— Kaspersky Lab (@kaspersky) April 28, 2014
Cup of Joe
Well, the means of messing with our lives and comfort through Chromecast dongles and baby monitors are relatively straightforward. But what’s wrong with the coffee machine? It happens so that this kitchen device might be a great means of spying on you, letting you home Wi-Fi password slip.
Surprisingly, the problem happened to be very challenging to fix, so the vendor still hasn’t managed to patch the bug. The situation is not that grave, though: the temporary window of opportunity for a hacker lasts mere minutes. However, the problem remains even if you change the Wi-Fi password – the coffee machine will gladly give away the password over and over again.
ICYMI: Kaspersky Lab CEO: The Internet of Things means 'Internet of Threats' http://t.co/iGeU9N8iqw via @BostonBizNews
— Kaspersky Lab (@kaspersky) March 12, 2015
The smart home security system also lost this fight. Curiously our expertise did not help here – in fact, it was knowledge of basic physics that made it happen. The system employs special sensors to monitor the magnetic field, which is generated by the built-in magnet in the lock. Once a burglar opens a window or a door, this magnetic field is disturbed and the sensor sends the alert all along the chain.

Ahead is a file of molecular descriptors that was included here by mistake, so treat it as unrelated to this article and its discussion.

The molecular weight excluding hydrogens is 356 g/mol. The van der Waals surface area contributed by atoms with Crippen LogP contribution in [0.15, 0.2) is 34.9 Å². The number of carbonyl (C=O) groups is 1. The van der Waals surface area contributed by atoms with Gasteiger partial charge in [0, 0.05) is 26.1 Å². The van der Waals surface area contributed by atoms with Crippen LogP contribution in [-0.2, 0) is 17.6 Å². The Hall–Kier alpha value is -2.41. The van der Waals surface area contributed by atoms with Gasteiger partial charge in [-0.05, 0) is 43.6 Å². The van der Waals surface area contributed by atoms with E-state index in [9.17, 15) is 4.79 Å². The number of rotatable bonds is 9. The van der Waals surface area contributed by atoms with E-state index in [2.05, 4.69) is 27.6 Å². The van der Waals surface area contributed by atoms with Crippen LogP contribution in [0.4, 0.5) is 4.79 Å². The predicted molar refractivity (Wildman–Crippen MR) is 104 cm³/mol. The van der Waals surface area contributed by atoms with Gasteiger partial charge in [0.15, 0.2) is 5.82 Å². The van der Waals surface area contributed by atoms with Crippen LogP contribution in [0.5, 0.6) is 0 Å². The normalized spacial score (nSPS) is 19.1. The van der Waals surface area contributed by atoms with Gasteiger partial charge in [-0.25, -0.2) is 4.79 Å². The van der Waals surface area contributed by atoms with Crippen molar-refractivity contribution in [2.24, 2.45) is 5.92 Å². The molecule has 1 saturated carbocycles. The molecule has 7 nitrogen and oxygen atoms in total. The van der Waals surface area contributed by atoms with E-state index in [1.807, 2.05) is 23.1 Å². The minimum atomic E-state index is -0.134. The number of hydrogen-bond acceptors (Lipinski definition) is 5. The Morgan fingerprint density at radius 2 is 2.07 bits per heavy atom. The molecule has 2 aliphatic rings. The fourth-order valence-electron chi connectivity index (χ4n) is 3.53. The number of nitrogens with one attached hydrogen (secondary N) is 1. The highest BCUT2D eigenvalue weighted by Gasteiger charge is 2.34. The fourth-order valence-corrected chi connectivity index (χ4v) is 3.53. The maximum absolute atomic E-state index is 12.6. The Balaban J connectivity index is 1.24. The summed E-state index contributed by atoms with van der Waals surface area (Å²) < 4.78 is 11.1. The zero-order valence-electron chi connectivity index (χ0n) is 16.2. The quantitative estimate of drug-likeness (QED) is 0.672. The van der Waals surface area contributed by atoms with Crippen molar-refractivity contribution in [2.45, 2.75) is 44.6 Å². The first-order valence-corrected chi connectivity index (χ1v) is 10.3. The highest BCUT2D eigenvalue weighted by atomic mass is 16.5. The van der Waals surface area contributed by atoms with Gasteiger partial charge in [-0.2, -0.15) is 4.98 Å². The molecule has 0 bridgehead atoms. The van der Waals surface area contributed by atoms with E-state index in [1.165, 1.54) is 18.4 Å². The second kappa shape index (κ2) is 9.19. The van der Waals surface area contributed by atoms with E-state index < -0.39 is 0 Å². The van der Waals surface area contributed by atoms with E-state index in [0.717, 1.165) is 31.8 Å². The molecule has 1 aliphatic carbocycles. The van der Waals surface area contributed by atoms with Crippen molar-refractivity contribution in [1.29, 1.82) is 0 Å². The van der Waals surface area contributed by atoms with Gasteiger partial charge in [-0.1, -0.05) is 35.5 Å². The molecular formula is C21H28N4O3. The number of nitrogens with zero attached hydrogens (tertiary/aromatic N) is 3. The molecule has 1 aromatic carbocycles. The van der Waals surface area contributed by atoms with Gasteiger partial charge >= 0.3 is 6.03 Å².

But one can use a simple magnet to preserve the magnetic field even if the door or the window are open, and thus break into the house. This is a problem that is widely acknowledged, since similar sensors are used in many popular security systems. Moreover, a patch would not help to battle the issue – the very approach should change fundamentally.
Speaking of software, this system was absolutely capable of resisting cyberattacks or burglars who did bad in their physics class in a high school.
The detailed record of our quest for vulnerabilities and interactions with the vendors can be found here on Securelist.
How will the Internet of Things affect cybersecurity? – http://t.co/fWScmf4QfQ pic.twitter.com/sAk1mcZPg5
— Kaspersky Lab (@kaspersky) April 9, 2015
To minimize the risks and make your home more secure, please follow our recommendations:
— When choosing which aspect of your life you are looking to make ‘smart.’ think along the ‘security first’ line. Do you have a lot of valuables at home? Then make the home security system redundant, complementing a fancy smartphone-managed anti-burglar system with a traditional wired alarm. Are you going to use a device, which would get access to your family’s private life (like baby monitors)? Just think of simple models, which transmit sound over radio frequencies and not via an IP network.
— If the above approach does not suit you, pick smart devices accurately. Before going to the store, conduct an online research on the device you are looking for paying particular attention to relevant news about bugs and patches.
— Don’t buy the latest model. Usually, a brand new gadget comes with bugs yet to be discovered by researchers. Try to choose a device with a proven reputation.